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written by Kyle Sanders
On a day filled with tragedy, avid rock fans learned of other disheartening news that singer/songwriter Tom Petty had suffered from cardiac arrest, with confusing news reports eventually confirming his death.
Petty produced an array of well-known hits throughout his career as both a solo artist and as lead singer of Tom Petty and the Heartbreakers. From "Refugee" to "You Don't Know How it Feels," Petty's craftsmanship as a songwriter proved successful throughout his forty-plus years in the music industry.
With hits like "I Won't Back Down," "Here Comes My Girl," "The Waiting," "Free Fallin," "Mary Jane's Last Dance," "Don't Come Around Here No More," "Learning to Fly," and "American Girl," there is no lack of favorite songs to choose from when compiling a list of Petty's best. Yet to those fans who stick solely to the hit singles, Petty's discography showcases just as many valid lesser known tracks than those that cracked the Billboard Hot 100.
In honor and remembrance of Petty's legacy in music, here's a list of deep cuts that deserve the attention of your ears:
Somewhat reminiscent of the songs of old when lyrics were stand-ins for a linear narrative, this track from one of The Heartbreakers' most recent efforts finds Petty on a cross-country journey, finding persons of interest along the highway.
"She was a part of my heart/Now she's just a line in my face," Petty bemoans, regarding a motel maid he decides to take along for the ride. This moody slow burn of a song shows Petty was still in top form well into the twenty-first century.
In the late eighties, Petty saddled up with a rock and roll supergroup consisting of Bob Dylan, George Harrison, Jeff Lynne, and Roy Orbison. The group formed The Traveling Wilburys, and produced an album that was met with both critical acclaim and commercial success, winning a Grammy for Best Rock Performance by a Duo or Group.
While "Handle with Care" and "End of the Line" were released as singles, "Last Night" is a deep cut standout, with a reggae-tinged sound backing Petty's lead vocals recalling a one night stand gone awry: "Now I'm back at the bar, she went a little too far/She done me wrong, all I got is this song."
Soon after the album's success, Roy Orbison died of a heart attack. Now after Petty's passing, only two Wilburys remain.
Petty's disdain for a relationship quickly dissipating is quickly sensed in this song's opening, featuring an abrasive drum beat and aggressive guitar strings. "I thought of you, starry eyed/I wondered where we stand/Did I just fall from your arms, down into your hands?" he asks. Petty's answer: a cold, blunt "I'm out..."
It's surprising that this pop music gem was never released as a single on any of Petty's studio albums, as the exquisite melodies and lush harmonies with The Bangles make this a buried treasure that finally found the light of day as part of his boxed set. "I'm gonna trust my intuition/I'm gonna hope I don't get lost" he sings on a tune about lost love--the perfect theme in stellar Petty song.
Petty's nasally baritone met its match in Stevie Nicks' deep gravelly vocals on their mutual hit "Stop Draggin' My Heart Around," but their collaboration suggested a deeper chemistry beyond their mutual admiration for one another.
Originally, "Insider" was a song written for Nicks' 1981 solo debut Bella Donna, but Jimmy Iovine (producing both Bella Donna and Hard Promises at the same time) preferred the former to be Nicks' first single. Petty kept "Insider" for his album, letting Nicks harmonize right along with him.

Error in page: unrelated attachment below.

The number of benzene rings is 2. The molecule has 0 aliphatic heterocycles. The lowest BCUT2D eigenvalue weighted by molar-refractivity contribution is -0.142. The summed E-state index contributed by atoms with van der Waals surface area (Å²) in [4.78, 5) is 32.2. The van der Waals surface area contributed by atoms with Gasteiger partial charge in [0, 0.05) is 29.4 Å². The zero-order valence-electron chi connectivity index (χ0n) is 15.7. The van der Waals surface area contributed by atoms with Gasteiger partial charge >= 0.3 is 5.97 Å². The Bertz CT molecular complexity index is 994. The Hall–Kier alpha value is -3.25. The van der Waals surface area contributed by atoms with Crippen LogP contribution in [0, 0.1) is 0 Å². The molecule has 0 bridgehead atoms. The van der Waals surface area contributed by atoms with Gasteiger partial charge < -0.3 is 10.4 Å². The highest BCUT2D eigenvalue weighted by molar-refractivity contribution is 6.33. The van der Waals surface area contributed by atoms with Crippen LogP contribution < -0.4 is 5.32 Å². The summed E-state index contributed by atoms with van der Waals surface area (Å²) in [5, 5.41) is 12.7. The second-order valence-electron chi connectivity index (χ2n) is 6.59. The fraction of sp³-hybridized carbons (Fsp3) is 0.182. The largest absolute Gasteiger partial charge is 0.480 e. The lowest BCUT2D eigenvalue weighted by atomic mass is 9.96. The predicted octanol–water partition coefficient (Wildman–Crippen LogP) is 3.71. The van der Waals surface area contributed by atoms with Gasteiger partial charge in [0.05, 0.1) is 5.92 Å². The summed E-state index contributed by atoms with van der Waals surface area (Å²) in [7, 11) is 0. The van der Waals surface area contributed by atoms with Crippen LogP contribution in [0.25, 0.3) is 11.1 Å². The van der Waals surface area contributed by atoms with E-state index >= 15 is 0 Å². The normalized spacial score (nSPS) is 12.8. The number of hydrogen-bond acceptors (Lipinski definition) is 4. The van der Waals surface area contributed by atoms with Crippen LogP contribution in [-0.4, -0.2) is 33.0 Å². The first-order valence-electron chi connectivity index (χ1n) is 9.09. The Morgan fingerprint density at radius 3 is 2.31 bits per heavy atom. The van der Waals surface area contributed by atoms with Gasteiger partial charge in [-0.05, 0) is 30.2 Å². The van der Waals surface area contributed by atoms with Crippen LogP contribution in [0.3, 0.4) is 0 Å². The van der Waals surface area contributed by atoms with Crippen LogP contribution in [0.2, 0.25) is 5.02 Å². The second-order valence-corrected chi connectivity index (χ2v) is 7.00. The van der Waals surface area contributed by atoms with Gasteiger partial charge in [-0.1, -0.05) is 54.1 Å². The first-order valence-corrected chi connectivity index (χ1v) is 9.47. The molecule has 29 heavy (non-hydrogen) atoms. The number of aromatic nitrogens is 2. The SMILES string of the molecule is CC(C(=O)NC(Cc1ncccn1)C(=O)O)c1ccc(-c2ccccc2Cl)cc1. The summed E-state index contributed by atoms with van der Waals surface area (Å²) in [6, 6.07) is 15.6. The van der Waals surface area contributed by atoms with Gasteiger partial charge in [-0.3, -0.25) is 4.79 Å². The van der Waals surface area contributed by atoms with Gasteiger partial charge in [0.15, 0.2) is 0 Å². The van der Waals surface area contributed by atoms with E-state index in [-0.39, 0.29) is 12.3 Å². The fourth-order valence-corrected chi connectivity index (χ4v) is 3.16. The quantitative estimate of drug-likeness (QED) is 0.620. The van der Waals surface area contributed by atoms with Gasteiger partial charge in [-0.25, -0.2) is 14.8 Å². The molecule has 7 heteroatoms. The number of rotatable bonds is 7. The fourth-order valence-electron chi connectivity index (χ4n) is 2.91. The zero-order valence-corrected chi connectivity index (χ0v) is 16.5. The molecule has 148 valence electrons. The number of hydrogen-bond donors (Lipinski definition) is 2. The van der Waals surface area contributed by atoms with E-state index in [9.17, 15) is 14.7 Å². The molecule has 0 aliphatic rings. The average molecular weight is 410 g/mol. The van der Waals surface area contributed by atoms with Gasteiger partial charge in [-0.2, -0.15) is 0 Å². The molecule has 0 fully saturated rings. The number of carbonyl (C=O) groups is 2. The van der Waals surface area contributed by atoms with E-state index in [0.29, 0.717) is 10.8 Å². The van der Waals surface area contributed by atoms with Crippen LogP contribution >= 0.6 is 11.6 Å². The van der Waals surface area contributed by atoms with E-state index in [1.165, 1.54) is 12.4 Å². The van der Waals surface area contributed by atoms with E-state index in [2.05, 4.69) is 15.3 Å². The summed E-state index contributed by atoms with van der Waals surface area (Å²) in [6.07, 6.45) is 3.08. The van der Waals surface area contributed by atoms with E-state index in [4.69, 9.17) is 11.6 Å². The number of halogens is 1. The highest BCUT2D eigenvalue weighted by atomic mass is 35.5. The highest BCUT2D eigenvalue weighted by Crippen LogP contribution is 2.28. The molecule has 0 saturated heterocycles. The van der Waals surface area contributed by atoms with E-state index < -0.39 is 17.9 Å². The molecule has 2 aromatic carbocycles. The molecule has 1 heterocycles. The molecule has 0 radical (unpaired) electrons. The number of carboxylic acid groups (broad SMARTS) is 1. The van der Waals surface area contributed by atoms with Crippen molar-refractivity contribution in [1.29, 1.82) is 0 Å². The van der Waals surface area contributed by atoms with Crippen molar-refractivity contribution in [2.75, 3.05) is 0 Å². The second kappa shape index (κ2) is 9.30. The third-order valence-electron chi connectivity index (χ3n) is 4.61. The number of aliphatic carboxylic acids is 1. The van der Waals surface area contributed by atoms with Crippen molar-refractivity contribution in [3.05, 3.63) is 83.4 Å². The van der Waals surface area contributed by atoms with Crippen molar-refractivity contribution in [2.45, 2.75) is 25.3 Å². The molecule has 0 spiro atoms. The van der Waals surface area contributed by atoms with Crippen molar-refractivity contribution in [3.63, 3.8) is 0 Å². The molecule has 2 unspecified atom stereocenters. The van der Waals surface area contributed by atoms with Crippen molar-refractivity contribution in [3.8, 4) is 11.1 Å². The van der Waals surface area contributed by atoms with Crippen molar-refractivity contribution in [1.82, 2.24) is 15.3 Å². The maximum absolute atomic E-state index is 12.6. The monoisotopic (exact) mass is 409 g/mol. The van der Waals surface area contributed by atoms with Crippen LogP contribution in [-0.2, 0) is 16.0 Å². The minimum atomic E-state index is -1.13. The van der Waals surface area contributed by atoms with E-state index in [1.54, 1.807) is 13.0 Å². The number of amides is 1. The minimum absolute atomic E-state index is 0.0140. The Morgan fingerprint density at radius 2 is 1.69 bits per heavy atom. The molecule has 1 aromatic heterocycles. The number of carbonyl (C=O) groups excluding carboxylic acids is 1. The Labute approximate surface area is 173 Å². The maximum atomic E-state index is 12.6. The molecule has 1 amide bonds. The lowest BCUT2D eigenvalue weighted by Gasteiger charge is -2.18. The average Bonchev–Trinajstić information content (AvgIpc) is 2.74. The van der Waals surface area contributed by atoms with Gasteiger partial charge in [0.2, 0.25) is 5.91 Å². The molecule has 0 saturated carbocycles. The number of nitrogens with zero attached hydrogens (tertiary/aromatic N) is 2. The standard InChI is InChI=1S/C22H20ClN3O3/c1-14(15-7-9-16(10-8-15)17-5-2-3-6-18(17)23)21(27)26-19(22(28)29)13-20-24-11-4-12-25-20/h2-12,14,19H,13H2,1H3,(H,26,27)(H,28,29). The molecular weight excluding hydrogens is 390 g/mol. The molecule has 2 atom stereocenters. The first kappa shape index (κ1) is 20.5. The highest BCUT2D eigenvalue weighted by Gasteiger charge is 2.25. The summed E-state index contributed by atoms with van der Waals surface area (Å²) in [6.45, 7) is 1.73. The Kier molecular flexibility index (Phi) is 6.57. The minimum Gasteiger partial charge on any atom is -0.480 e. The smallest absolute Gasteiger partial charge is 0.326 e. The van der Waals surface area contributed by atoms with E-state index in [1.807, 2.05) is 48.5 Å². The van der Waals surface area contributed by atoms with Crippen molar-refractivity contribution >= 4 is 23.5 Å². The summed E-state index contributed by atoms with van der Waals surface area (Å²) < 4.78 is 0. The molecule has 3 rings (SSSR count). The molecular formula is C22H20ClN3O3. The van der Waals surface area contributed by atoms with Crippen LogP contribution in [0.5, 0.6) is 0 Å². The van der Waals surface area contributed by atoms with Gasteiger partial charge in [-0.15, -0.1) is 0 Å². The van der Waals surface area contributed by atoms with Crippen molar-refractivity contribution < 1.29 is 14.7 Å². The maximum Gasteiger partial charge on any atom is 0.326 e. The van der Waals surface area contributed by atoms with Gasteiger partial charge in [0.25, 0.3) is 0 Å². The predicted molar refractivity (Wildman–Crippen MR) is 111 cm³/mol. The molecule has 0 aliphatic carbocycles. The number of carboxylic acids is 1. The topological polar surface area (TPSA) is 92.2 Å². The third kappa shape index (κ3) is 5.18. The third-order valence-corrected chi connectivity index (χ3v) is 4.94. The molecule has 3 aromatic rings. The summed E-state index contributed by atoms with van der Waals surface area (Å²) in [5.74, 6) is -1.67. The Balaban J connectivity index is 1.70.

"Yeah I'm the brokenhearted fool/Who was never quite enough/I'm an insider, I been burned by the fire" they both sing, and instantly you become aware of two souls whose lyrical catalog of heartbreak connect so well with each other.
From his final solo album, "Flirting with Time" now stands as a haunting foreshadowing of Petty's mortality; however, the lyrics aren't filled with cynicism or despair, but rather acceptance and acknowledgement that we all can't live forever: "Should be more to learn from this/Can't say I know what it is/No difference 'tween a hit or miss, it's true..." It's a final bow that is both heartbreaking yet comforting.
"I've had enough of all this hardcore emptiness," Petty growls. "I don't think pain is so romantic." On a stirring song about easing yourself into trusting love again, Petty is backed by his Heartbreakers bandmates in full force.
As with any album chock-full of hits (in this case, "Refugee" and "Here Comes My Girl" come to mind) some songs often go overlooked, such as this track from The Heartbreakers' third album. Petty never ran out of material when it came to romantic frustrations, and the girl in this song certainly gives Petty a run for his money. "I think she loves me/But she don't wanna let on" is perhaps one of the most relatable lyrics about romantic uncertainty ever.
Another notable mention from Damn the Torpedoes. I've always thought of Petty as the voice of the Everyman, and perhaps that's due in part to this song. With a beginning chorus of "Even the losers get lucky sometimes," Petty created an anthem for those down-on-their-luck, discarded underdogs.
"Baby fools pay the price of a whisper in the night in Casa Dega/Time rolls by, night is only night, can I save you?" Originally relegated as a b-side to the single "Don't Do Me Like That," "Casa Dega" is a song worthy of more attention.
Inspired by a New York Times article about a strange Floridian town, the song opens with a slow groove and concludes in an emotional orchestra of guitars, drums and raw vocals courtesy of Petty.
Some of Petty's best songs have worked like that: slowly bringing you in, ultimately shaking you to your core. It's why he's one of rock's most enduring artists, and his songs will continue to define his mark in music history.
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